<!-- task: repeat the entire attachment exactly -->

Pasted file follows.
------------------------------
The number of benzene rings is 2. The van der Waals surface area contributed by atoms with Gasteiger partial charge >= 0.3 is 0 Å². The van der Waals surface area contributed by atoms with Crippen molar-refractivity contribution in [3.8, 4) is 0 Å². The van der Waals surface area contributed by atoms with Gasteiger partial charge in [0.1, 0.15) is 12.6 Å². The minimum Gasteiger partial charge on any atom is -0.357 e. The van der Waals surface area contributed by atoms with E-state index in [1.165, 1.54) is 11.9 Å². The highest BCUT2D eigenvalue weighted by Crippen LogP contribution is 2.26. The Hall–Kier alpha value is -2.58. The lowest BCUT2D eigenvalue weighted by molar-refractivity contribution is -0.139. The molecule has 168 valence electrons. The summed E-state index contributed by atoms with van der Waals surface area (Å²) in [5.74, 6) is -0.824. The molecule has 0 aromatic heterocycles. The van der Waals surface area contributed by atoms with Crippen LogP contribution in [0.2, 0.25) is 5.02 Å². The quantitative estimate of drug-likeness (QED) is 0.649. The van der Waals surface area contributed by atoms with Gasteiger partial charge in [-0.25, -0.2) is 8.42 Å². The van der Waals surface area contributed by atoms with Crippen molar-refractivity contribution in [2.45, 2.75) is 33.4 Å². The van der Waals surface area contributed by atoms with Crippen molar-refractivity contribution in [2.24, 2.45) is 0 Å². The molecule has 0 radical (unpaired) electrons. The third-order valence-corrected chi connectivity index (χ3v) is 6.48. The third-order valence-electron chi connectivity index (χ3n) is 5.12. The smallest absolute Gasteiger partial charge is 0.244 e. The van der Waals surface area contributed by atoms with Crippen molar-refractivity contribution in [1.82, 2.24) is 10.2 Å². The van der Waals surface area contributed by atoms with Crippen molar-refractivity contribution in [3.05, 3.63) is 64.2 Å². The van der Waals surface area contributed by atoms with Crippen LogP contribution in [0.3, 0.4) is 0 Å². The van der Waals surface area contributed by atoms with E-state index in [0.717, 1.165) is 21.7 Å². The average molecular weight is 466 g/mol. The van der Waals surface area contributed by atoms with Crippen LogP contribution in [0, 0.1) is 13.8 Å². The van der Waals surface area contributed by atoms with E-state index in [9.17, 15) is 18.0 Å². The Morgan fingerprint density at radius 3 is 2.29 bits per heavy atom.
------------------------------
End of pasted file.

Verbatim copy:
The number of benzene rings is 2. The van der Waals surface area contributed by atoms with Gasteiger partial charge >= 0.3 is 0 Å². The van der Waals surface area contributed by atoms with Crippen molar-refractivity contribution in [3.8, 4) is 0 Å². The van der Waals surface area contributed by atoms with Gasteiger partial charge in [0.1, 0.15) is 12.6 Å². The minimum Gasteiger partial charge on any atom is -0.357 e. The van der Waals surface area contributed by atoms with E-state index in [1.165, 1.54) is 11.9 Å². The highest BCUT2D eigenvalue weighted by Crippen LogP contribution is 2.26. The Hall–Kier alpha value is -2.58. The lowest BCUT2D eigenvalue weighted by molar-refractivity contribution is -0.139. The molecule has 168 valence electrons. The summed E-state index contributed by atoms with van der Waals surface area (Å²) in [5.74, 6) is -0.824. The molecule has 0 aromatic heterocycles. The van der Waals surface area contributed by atoms with Crippen LogP contribution in [0.2, 0.25) is 5.02 Å². The quantitative estimate of drug-likeness (QED) is 0.649. The van der Waals surface area contributed by atoms with Gasteiger partial charge in [-0.25, -0.2) is 8.42 Å². The van der Waals surface area contributed by atoms with Crippen molar-refractivity contribution in [2.45, 2.75) is 33.4 Å². The van der Waals surface area contributed by atoms with Crippen molar-refractivity contribution in [2.24, 2.45) is 0 Å². The molecule has 0 radical (unpaired) electrons. The third-order valence-corrected chi connectivity index (χ3v) is 6.48. The third-order valence-electron chi connectivity index (χ3n) is 5.12. The smallest absolute Gasteiger partial charge is 0.244 e. The van der Waals surface area contributed by atoms with Crippen molar-refractivity contribution in [1.82, 2.24) is 10.2 Å². The van der Waals surface area contributed by atoms with Crippen molar-refractivity contribution in [3.05, 3.63) is 64.2 Å². The van der Waals surface area contributed by atoms with Crippen LogP contribution in [0.3, 0.4) is 0 Å². The van der Waals surface area contributed by atoms with E-state index in [0.717, 1.165) is 21.7 Å². The average molecular weight is 466 g/mol. The van der Waals surface area contributed by atoms with Crippen LogP contribution in [0, 0.1) is 13.8 Å². The van der Waals surface area contributed by atoms with E-state index in [9.17, 15) is 18.0 Å². The Morgan fingerprint density at radius 3 is 2.29 bits per heavy atom.